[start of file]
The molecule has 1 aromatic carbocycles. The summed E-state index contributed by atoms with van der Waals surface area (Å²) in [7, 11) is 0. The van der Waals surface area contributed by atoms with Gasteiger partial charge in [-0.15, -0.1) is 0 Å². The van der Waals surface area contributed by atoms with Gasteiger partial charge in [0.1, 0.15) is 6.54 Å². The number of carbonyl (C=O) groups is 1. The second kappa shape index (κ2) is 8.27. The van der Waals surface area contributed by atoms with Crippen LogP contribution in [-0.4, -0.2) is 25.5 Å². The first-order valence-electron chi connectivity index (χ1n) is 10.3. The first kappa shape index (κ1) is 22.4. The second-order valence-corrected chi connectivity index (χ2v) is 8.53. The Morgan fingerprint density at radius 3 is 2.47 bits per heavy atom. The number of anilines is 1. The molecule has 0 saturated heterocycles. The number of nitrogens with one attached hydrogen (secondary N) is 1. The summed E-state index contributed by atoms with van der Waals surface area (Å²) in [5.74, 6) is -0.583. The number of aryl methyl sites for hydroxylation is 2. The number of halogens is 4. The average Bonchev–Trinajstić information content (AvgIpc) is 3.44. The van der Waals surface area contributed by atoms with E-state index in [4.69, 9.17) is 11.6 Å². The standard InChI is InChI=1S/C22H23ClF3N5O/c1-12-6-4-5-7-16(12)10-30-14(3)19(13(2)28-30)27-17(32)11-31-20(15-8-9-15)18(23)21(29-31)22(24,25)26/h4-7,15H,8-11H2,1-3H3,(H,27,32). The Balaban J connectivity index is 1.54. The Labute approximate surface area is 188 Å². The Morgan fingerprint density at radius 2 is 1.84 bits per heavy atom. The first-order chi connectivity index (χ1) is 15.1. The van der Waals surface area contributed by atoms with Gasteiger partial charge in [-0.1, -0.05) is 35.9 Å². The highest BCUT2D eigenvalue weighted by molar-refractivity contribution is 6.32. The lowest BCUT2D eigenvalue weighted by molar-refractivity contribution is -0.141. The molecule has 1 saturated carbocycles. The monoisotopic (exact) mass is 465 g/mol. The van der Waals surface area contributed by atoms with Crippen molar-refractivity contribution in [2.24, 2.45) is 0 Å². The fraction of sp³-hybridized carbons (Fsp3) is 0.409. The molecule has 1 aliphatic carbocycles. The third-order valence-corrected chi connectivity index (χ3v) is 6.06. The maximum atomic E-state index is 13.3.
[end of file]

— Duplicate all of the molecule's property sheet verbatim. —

The molecule has 1 aromatic carbocycles. The summed E-state index contributed by atoms with van der Waals surface area (Å²) in [7, 11) is 0. The van der Waals surface area contributed by atoms with Gasteiger partial charge in [-0.15, -0.1) is 0 Å². The van der Waals surface area contributed by atoms with Gasteiger partial charge in [0.1, 0.15) is 6.54 Å². The number of carbonyl (C=O) groups is 1. The second kappa shape index (κ2) is 8.27. The van der Waals surface area contributed by atoms with Crippen LogP contribution in [-0.4, -0.2) is 25.5 Å². The first-order valence-electron chi connectivity index (χ1n) is 10.3. The first kappa shape index (κ1) is 22.4. The second-order valence-corrected chi connectivity index (χ2v) is 8.53. The Morgan fingerprint density at radius 3 is 2.47 bits per heavy atom. The number of anilines is 1. The molecule has 0 saturated heterocycles. The number of nitrogens with one attached hydrogen (secondary N) is 1. The summed E-state index contributed by atoms with van der Waals surface area (Å²) in [5.74, 6) is -0.583. The number of aryl methyl sites for hydroxylation is 2. The number of halogens is 4. The average Bonchev–Trinajstić information content (AvgIpc) is 3.44. The van der Waals surface area contributed by atoms with E-state index in [4.69, 9.17) is 11.6 Å². The standard InChI is InChI=1S/C22H23ClF3N5O/c1-12-6-4-5-7-16(12)10-30-14(3)19(13(2)28-30)27-17(32)11-31-20(15-8-9-15)18(23)21(29-31)22(24,25)26/h4-7,15H,8-11H2,1-3H3,(H,27,32). The Balaban J connectivity index is 1.54. The Labute approximate surface area is 188 Å². The Morgan fingerprint density at radius 2 is 1.84 bits per heavy atom. The first-order chi connectivity index (χ1) is 15.1. The van der Waals surface area contributed by atoms with Gasteiger partial charge in [-0.1, -0.05) is 35.9 Å². The highest BCUT2D eigenvalue weighted by molar-refractivity contribution is 6.32. The lowest BCUT2D eigenvalue weighted by molar-refractivity contribution is -0.141. The molecule has 1 saturated carbocycles. The monoisotopic (exact) mass is 465 g/mol. The van der Waals surface area contributed by atoms with Crippen molar-refractivity contribution in [2.24, 2.45) is 0 Å². The fraction of sp³-hybridized carbons (Fsp3) is 0.409. The molecule has 1 aliphatic carbocycles. The third-order valence-corrected chi connectivity index (χ3v) is 6.06. The maximum atomic E-state index is 13.3.